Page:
“Due to our framework of protocols to protect the health and wellbeing of all crew and guests we are currently operating at a reduced guest capacity and we need to take an approved number of staterooms out of service,” it said.

It’s Unclear Which Lines Are Impacted

The company has not announced which guests, cabins of sailings are impacted by the cut back. 

Cunard Line has been contacting affected guests directly, who will be given a 100% refund of their cruise fare, taxes, and prepaid items, with no penalties deducted. 

The rescheduled guests will also be given a 25% Future Cruise Credit based on their fare paid, which can be used on any future Cunard Line sailing.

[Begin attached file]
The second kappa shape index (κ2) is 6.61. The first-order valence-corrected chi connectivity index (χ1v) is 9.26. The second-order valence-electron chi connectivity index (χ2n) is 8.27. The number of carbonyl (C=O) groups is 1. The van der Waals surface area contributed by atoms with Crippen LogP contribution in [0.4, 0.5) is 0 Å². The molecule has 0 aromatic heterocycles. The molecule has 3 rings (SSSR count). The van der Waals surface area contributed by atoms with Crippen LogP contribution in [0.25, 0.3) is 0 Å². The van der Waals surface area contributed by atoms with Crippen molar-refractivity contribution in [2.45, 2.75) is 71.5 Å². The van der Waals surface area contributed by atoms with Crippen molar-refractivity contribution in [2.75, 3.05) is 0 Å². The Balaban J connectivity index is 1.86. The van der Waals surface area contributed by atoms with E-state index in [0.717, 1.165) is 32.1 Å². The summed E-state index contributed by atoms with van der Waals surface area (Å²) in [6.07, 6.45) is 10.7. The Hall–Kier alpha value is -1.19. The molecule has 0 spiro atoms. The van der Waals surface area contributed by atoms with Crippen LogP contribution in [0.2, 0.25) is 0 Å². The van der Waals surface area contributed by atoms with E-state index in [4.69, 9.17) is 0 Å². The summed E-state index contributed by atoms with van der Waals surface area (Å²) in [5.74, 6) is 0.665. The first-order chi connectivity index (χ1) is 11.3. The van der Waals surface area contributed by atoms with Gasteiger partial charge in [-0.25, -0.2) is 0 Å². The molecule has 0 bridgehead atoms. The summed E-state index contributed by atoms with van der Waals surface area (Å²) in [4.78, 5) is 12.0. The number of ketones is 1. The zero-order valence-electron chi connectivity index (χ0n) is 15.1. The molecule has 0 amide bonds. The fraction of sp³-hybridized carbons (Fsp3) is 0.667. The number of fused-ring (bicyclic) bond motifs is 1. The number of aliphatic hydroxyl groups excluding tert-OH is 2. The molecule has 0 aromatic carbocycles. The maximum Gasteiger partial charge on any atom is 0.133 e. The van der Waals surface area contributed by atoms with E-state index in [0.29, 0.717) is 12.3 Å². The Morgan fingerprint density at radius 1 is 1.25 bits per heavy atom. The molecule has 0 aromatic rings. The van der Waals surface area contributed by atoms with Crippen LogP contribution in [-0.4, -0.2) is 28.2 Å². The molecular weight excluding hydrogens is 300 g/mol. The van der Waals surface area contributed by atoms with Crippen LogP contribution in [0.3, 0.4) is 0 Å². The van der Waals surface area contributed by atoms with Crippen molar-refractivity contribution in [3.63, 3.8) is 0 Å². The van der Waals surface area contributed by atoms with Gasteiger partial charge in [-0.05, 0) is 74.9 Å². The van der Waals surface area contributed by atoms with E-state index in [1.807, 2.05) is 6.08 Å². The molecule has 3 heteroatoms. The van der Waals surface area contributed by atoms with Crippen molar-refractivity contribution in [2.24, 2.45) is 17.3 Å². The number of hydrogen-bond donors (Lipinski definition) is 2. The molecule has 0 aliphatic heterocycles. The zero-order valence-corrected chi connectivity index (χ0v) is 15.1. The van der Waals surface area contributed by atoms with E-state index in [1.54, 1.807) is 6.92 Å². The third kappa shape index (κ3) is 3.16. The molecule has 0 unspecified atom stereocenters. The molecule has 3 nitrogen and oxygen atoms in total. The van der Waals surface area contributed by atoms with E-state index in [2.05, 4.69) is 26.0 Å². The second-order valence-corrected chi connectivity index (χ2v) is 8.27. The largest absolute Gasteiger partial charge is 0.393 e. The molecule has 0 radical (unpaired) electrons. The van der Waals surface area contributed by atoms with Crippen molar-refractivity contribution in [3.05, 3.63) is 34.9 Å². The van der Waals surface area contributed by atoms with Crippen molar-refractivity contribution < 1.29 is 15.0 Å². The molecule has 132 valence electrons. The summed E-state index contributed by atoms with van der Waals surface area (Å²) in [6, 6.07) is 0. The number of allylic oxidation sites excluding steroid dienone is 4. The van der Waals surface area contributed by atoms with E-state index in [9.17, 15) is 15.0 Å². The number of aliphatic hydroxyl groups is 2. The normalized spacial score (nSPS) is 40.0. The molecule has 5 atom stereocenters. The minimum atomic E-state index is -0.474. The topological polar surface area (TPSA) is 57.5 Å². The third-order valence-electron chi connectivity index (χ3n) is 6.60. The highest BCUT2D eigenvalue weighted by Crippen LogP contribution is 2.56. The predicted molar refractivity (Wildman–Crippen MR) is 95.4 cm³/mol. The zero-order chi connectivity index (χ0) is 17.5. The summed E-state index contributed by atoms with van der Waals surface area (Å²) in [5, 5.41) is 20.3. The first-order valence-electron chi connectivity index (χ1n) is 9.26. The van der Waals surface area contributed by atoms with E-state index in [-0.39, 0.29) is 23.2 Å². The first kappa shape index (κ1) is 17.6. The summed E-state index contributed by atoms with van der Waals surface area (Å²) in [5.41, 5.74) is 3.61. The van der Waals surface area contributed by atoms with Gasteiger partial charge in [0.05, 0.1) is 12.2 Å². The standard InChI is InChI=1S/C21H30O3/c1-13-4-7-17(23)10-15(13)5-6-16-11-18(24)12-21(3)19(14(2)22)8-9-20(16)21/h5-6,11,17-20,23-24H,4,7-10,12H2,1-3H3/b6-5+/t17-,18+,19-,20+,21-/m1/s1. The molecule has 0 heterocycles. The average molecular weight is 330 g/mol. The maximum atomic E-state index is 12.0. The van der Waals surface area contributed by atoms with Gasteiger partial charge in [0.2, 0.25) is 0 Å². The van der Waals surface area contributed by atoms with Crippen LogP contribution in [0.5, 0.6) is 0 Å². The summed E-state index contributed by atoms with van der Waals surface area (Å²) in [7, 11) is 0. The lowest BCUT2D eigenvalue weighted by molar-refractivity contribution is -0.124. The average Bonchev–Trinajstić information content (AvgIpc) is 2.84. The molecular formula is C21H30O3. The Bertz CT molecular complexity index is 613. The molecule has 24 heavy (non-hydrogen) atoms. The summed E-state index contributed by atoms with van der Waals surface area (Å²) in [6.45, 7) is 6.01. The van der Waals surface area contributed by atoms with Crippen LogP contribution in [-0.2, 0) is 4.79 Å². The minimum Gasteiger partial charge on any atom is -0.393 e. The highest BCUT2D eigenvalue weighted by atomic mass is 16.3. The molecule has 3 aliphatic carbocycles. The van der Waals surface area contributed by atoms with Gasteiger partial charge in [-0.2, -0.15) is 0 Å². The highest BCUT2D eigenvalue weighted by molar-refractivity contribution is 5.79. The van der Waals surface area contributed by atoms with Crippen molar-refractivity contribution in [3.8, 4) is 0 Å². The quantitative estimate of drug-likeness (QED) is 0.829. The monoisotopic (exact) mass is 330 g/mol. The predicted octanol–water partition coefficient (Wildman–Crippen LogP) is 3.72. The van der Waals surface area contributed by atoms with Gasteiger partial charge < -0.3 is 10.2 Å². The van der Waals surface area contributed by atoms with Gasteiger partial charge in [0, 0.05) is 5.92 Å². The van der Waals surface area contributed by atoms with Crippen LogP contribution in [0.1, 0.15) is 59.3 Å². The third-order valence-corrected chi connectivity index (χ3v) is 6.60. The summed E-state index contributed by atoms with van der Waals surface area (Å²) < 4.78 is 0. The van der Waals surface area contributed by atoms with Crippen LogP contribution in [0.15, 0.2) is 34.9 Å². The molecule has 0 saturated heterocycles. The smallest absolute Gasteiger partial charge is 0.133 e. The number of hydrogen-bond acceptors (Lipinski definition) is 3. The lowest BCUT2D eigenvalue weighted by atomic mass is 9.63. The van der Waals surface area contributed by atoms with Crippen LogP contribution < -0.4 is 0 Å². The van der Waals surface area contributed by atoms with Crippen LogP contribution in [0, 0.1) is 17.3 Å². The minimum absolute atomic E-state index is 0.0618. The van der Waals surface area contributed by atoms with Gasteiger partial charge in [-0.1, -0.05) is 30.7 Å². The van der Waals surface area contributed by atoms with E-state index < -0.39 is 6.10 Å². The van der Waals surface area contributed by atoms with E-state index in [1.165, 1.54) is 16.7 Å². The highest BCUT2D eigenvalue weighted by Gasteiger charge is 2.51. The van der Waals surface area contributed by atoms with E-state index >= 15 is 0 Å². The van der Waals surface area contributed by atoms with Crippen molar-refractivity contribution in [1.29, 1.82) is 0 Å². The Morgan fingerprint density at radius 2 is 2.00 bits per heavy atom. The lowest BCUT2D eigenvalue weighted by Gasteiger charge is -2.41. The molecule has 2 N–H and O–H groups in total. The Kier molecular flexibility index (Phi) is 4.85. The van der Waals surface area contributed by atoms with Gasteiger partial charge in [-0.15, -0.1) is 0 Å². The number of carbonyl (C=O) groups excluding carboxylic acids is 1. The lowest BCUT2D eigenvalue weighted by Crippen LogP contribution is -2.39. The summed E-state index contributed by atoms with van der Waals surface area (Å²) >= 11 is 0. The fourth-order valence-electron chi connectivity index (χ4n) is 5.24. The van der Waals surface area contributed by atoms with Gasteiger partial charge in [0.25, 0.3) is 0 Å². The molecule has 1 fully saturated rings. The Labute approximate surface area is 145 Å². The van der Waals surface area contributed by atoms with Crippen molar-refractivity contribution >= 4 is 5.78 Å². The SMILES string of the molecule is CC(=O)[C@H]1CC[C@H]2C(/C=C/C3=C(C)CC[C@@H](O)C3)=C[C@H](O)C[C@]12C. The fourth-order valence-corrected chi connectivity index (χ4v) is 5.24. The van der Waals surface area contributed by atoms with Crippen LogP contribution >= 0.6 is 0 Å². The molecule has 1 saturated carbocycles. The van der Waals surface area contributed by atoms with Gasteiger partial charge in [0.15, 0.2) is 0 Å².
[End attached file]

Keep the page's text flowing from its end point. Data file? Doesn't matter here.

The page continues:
All impacted sailings are expected to still set sail. 

Other Ships Have Cut Back As Well

Carnival isn’t the only line that has been impacted, as P&O Cruises canceled seven sailings of Arcadia last month, citing crew availability.

 

 

 

 

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Spread & Containment

Joined up thinking needed for joined up data plans

Joined up data could transform the pharmaceutical industry and help create a healthier Europe for decades to come
The post Joined up thinking needed for…

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Joined up data could transform the pharmaceutical industry and help create a healthier Europe for decades to come – but the route to change is far from smooth sailing.

Without careful consideration and full stakeholder input, the EU’s plans for a connected data system could end up being counterproductive.